Urban Health

Five years of BC’s public health emergency

This story originally appeared as a blog post on the BC Centre on Substance Use website.

Today marks the fifth year since the declaration of the overdose public health emergency.

We reflect on the tremendous efforts to prevent and respond to toxic drug poisonings, to change clinical practice and policy, and to improve people’s lives – and we acknowledge that it hasn’t been nearly enough. People keep dying, and at higher rates than ever during the intersection of two public health emergencies.

We share the grief, anger, and frustration that we are five years into a public health emergency that has been unrelenting and unforgiving and feels unending.

Today and every day we remember those whose lives have been loss unnecessarily.

We express our gratitude to those on the frontlines responding to overdoses and supporting our communities.

We must listen and we must learn from lived experiences through this crisis. We call upon others to join us in acting on this expertise.

We listen:

… to those who rely on the illicit drug supply who are telling us we need to stop criminalizing substance use, poverty, and homelessness as this is creating more harms and more vulnerability.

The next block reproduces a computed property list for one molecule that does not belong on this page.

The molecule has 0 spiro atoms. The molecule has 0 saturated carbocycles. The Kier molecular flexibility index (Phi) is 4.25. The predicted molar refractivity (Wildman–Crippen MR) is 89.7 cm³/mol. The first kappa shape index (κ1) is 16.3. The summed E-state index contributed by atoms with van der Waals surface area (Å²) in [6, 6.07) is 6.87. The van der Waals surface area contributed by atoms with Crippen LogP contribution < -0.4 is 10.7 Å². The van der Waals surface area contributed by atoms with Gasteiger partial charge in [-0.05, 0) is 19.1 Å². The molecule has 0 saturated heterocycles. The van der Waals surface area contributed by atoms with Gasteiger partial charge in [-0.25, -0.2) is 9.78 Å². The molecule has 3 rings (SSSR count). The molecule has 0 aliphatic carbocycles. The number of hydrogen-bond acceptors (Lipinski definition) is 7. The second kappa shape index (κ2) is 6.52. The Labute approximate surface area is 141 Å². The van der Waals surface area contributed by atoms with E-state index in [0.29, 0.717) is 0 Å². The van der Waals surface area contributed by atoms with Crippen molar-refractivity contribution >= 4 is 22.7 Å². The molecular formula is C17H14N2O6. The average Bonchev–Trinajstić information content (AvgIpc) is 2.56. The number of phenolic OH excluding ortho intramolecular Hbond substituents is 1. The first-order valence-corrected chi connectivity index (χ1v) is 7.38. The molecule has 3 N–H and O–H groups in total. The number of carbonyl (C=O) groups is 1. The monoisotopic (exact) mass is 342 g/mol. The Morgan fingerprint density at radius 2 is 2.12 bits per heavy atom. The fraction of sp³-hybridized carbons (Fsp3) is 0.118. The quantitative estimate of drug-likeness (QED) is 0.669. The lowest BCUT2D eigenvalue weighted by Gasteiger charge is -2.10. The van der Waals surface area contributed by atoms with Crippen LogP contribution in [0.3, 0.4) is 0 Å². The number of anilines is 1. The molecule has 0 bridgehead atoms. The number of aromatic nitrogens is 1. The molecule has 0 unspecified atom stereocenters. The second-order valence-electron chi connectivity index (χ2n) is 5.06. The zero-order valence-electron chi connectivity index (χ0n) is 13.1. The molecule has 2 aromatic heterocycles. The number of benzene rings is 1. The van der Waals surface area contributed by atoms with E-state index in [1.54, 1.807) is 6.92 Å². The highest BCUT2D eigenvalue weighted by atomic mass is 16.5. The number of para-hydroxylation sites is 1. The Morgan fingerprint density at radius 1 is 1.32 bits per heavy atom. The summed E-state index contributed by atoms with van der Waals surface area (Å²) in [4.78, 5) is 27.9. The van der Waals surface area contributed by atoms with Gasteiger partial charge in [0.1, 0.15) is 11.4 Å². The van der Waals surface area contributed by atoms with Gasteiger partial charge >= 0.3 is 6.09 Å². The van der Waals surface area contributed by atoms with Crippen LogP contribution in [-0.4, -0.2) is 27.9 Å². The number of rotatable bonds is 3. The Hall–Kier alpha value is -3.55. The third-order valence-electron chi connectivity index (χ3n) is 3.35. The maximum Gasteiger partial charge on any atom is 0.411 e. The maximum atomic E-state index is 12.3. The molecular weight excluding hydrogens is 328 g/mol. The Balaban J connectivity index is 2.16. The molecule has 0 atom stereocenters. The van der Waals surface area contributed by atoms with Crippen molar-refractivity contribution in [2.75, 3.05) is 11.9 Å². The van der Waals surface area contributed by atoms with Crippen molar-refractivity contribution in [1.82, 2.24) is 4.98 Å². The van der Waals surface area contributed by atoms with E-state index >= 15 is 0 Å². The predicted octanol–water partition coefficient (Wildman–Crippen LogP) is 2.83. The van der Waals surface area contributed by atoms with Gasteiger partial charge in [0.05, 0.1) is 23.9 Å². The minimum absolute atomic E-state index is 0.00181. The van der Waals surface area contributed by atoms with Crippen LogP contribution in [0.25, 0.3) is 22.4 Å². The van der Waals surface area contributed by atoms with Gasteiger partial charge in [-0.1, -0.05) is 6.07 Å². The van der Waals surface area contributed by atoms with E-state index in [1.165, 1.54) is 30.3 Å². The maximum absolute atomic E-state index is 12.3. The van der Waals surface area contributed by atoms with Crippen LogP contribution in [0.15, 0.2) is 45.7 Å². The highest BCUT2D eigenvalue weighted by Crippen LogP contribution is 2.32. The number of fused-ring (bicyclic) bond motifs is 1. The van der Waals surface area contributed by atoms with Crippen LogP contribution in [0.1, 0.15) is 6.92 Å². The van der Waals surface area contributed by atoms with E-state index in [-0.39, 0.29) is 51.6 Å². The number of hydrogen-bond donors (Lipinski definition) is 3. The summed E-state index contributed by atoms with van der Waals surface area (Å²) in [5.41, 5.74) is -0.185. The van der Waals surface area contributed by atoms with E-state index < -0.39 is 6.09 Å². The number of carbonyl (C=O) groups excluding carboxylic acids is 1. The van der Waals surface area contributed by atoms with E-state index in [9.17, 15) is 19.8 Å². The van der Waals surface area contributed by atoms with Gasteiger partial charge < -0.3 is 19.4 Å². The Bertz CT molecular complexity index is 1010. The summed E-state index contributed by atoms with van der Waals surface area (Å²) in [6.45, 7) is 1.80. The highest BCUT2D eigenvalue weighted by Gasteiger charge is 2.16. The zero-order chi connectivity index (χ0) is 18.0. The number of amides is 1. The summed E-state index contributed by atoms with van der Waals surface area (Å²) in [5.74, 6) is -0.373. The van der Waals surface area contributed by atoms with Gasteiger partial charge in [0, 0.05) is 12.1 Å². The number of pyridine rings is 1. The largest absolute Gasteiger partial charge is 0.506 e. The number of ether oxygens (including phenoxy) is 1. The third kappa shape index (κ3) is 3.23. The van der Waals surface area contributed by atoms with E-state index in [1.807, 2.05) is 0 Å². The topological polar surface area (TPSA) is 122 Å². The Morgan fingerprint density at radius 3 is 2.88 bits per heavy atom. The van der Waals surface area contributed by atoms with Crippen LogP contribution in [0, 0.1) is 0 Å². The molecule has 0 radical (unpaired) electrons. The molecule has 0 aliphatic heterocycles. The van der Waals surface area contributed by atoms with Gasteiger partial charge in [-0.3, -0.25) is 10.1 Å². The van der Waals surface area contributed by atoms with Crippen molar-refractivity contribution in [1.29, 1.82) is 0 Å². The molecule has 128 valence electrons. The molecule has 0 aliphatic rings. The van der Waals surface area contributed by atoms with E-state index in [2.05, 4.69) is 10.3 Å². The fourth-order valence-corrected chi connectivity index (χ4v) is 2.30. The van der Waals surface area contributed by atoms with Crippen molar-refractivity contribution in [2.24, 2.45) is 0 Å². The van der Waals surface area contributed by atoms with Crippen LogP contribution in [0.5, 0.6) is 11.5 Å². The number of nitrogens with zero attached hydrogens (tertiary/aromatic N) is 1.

… to people who are saying that we cannot approach this issue as a criminal one, or as solely a health issue, as doing so perpetuates stigma and discrimination.

… to the science that has demonstrated that criminalizing substance use, poverty, and homelessness is creating more harms and more vulnerability.

… to the families who are calling for better supports, including better access to and engagement in care, more prevention, and more training in the health system to respond to the needs of their loved ones.

… to people on the frontlines who are calling for a safer, regulated drug supply of all types of pharmaceutical alternatives.

… to health care providers who are saying that the drug supply has become so toxic and poisonous that treatment alone cannot stop this, that approaches outside and alongside the medical model must be taken.

… to those who are evidence that recovery is possible and are calling for improved access and quality of those services and more investments and supports for people travelling this path.

… to young people who tell us they need services that meet them where they’re at, not the other way around.

…to Indigenous people and First Nations communities who live in the context of the daily harms of intergenerational effects of colonization and racism that results in a disproportionate representation in drug poisonings and deaths

… to those who tell us that the daily racism they face in our society is preventing them from receiving the care and support they require and deserve.

We remember those who have died, we listen to those who have survived, and we honour what we hear by centering this expertise in our work and in our actions.